Need 10 Water Polo tips? Water polo is a game similar to soccer (football in Europe) played in water and using your hands to control the ball. If you’re looking to improve you game of water polo, there are some specific areas that you need to pay attention to.
- Training for speed is one of the most important aspects to improve your water polo game. This game is fast-paced and relies on your ability to cut through the water quickly. To increase speed use interval training, use 25 yard and 50 yard sprints, with short intervals between the sprints.
- Training for endurance is just as important as training for speed when working to improve your water polo game. There are no periods between plays as in football and other sports. This is why endurance training is just as vital as speed training. Long distance interval training, such as 500, 1000, 1500 meters and/or 1650 yard intervals, is the best way to build your endurance. Your breaks between these swims should be thirty seconds or less.
- Ball control can make the difference between winning and losing. If you can’t catch passes or intercept passes, you can’t make shots on goal. In water polo, only one hand is allowed on the ball at a time. Stand five feet from a wall and bounce a water polo ball against it to practice catching. Also, get a team mate on board to help practice with drills in the water.
- Strength training will help develop speed and endurance. Strength training doesn’t just mean pushing weights around. You need controlled, precise movements. When using weights at the gym, use heavy weights for slow, precise movements and lighter weights to quickly burn out muscles.
- Playing defense means keeping your opponent from shooting and scoring. You need to keep yourself between the player with the ball and the goal. You also need to make sure that the opposing player isn’t able to pass the ball. This means that while interposing yourself between him and the goal, you also need to interpose yourself between him and other players on his team.
- Since you can’t win if you don’t score your game strategy when playing offense needs to be to get the ball to someone that has a clear shot. If you’re transitioning from defense to offense, get the ball to your fastest swimmer so he can take a one-on-one shot against the goalie. Keep the ball moving and the opposing players moving as much as possible until one is out of position. Also, keep working the ball toward the “hole man”, located at the center of the goal he’s has the best shot.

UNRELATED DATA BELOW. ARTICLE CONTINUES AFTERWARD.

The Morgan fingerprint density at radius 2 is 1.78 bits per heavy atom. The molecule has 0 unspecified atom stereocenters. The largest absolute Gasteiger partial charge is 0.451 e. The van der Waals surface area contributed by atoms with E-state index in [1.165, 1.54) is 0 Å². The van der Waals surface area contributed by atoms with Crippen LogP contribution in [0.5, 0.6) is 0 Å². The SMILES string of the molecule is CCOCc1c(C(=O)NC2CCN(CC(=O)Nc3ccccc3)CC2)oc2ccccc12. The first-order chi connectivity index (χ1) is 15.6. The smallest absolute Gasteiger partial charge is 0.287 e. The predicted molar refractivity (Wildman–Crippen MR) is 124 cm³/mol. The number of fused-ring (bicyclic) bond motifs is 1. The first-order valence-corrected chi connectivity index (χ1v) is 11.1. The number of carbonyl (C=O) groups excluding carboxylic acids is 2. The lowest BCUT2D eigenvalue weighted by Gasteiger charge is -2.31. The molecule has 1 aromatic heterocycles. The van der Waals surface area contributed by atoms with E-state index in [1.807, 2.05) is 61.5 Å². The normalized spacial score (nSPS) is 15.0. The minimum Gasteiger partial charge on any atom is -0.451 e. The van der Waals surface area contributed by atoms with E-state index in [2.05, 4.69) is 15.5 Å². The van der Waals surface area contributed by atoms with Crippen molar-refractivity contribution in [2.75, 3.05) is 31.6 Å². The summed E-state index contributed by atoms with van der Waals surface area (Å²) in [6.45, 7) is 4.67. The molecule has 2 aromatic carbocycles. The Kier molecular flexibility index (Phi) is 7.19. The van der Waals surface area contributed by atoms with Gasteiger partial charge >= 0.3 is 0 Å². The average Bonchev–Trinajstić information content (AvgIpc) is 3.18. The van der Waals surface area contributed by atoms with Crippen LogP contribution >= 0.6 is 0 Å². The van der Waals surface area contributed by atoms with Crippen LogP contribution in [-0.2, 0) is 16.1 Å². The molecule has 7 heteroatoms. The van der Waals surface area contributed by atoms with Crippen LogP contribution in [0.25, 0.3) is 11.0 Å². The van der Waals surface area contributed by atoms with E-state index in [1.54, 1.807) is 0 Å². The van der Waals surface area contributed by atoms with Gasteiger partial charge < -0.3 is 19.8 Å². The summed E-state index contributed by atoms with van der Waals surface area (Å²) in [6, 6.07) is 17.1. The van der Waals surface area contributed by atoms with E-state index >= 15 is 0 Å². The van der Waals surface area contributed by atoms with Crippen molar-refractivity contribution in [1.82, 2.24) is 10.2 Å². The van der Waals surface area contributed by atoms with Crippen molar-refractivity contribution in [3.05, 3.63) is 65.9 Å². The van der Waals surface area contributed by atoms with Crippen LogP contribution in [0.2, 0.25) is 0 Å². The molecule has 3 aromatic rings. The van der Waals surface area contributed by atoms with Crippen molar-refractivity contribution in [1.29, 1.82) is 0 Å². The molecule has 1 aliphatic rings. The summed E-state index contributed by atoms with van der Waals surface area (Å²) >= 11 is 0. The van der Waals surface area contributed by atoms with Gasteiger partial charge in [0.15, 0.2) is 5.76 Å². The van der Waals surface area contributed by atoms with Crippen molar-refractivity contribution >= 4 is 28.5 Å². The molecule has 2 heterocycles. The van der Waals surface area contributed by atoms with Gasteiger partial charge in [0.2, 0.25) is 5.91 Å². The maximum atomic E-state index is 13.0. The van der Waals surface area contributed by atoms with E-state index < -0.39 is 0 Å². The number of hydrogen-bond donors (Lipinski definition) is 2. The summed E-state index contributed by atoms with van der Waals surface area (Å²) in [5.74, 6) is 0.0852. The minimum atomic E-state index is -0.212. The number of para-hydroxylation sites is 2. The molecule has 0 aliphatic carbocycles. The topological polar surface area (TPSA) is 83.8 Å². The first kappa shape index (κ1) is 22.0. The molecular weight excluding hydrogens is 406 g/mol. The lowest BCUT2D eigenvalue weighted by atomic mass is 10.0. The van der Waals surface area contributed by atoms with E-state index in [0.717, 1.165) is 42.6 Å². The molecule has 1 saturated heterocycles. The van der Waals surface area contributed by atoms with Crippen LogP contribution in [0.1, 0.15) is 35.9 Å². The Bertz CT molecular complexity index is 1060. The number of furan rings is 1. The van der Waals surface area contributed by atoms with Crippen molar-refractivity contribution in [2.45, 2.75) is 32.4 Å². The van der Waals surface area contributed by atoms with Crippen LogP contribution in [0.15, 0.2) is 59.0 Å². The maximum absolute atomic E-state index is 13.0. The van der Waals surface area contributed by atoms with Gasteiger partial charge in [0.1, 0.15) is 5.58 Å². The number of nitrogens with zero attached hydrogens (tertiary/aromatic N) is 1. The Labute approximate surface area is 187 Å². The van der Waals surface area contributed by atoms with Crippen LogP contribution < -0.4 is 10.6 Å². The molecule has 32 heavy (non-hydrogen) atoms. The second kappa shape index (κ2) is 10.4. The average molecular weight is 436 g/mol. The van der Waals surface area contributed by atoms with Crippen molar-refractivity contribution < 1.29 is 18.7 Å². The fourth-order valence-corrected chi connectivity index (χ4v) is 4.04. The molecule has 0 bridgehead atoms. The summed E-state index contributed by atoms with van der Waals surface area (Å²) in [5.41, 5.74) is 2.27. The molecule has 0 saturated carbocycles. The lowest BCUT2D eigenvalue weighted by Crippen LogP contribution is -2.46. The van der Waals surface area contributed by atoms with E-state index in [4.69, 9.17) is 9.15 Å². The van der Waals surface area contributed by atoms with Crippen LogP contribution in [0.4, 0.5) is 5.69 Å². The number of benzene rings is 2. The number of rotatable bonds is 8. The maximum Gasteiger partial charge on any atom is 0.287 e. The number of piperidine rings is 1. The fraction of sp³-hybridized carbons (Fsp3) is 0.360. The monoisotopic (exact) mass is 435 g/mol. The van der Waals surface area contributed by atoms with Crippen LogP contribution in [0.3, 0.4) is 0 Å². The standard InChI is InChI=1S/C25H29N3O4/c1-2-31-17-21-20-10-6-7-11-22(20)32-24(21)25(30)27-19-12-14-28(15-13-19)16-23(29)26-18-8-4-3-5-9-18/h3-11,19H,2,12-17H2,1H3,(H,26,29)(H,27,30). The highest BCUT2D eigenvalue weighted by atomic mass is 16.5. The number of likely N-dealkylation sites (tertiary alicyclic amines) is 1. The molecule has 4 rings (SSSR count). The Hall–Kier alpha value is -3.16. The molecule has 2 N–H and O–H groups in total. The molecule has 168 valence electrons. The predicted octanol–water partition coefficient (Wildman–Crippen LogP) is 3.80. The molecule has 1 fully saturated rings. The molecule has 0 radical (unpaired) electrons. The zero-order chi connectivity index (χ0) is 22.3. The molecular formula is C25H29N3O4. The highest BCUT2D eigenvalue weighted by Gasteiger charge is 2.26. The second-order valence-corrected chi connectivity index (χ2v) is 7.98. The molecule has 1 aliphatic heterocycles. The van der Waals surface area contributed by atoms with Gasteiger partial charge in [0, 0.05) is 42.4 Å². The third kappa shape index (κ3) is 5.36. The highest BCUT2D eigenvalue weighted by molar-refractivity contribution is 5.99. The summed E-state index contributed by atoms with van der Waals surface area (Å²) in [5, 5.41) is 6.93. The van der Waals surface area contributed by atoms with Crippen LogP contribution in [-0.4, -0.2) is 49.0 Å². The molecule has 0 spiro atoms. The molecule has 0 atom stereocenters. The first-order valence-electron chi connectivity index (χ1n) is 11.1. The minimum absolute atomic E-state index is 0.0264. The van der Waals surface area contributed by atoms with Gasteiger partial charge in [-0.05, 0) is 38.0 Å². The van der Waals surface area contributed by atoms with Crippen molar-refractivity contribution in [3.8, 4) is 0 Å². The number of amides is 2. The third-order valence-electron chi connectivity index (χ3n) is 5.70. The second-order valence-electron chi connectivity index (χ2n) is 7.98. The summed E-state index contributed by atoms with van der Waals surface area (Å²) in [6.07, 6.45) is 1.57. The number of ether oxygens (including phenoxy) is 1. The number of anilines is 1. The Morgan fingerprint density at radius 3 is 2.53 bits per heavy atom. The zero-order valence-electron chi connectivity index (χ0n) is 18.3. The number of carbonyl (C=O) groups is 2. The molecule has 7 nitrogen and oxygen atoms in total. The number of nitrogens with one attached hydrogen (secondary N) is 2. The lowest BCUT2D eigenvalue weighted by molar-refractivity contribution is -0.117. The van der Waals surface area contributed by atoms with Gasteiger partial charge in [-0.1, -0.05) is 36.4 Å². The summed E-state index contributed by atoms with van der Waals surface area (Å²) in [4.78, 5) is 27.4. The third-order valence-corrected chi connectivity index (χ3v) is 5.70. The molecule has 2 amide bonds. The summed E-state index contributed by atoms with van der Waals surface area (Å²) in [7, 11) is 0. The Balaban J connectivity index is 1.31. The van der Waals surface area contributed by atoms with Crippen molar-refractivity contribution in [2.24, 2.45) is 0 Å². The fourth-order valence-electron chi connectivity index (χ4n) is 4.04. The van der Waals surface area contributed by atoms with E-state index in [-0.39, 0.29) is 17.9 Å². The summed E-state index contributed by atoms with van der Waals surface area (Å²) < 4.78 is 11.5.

- When playing the offensive “hole man”, you control your offense. You’re situated three to four feet from the opponent’s goal. If your defender doesn’t foul you when you intercept the ball, take the shot as quickly as possible as you have the best chance of scoring. Make sure your passes to your teammates are snappy and well controlled. Don’t give your defender a chance to trade off after he’s fouled you twice. Three fouls on a single player is a kickout penalty.
- If you’re defending the “hole man”, foul him as the ball gets to him so he can’t shoot. When you make your first foul, be sure to pick out a team member to trade off with after your second foul, because three fouls will earn a two minute kickout.
- When shooting, keep the ball low and away from the goalie. Try to make the ball change directions by bouncing off the water surface.
- When playing goalie, your job is to keep the opposing team from scoring. You need to get your body out of the water up to your waist, using the strength of your legs. Your strength training needs to focus on leg strength. Never take your eyes off the ball. Don’t worry about catching the ball when a shot is taken; just deflect it away from the goal.
What Others Are Reading Right Now.
How to Turn (Almost) Every Lady’s Head
Top female stylists share their favorite men’s looks.
10 Red Flags That Kill Your Chances With Women
Wondering why that first date didn’t lead to a second? Read on.
Acting, comedy and strong spirits converge in Speakeasy. When host Russell Peters interviews entertainers about all sorts of topics, neither the drinks nor the conversation is wate …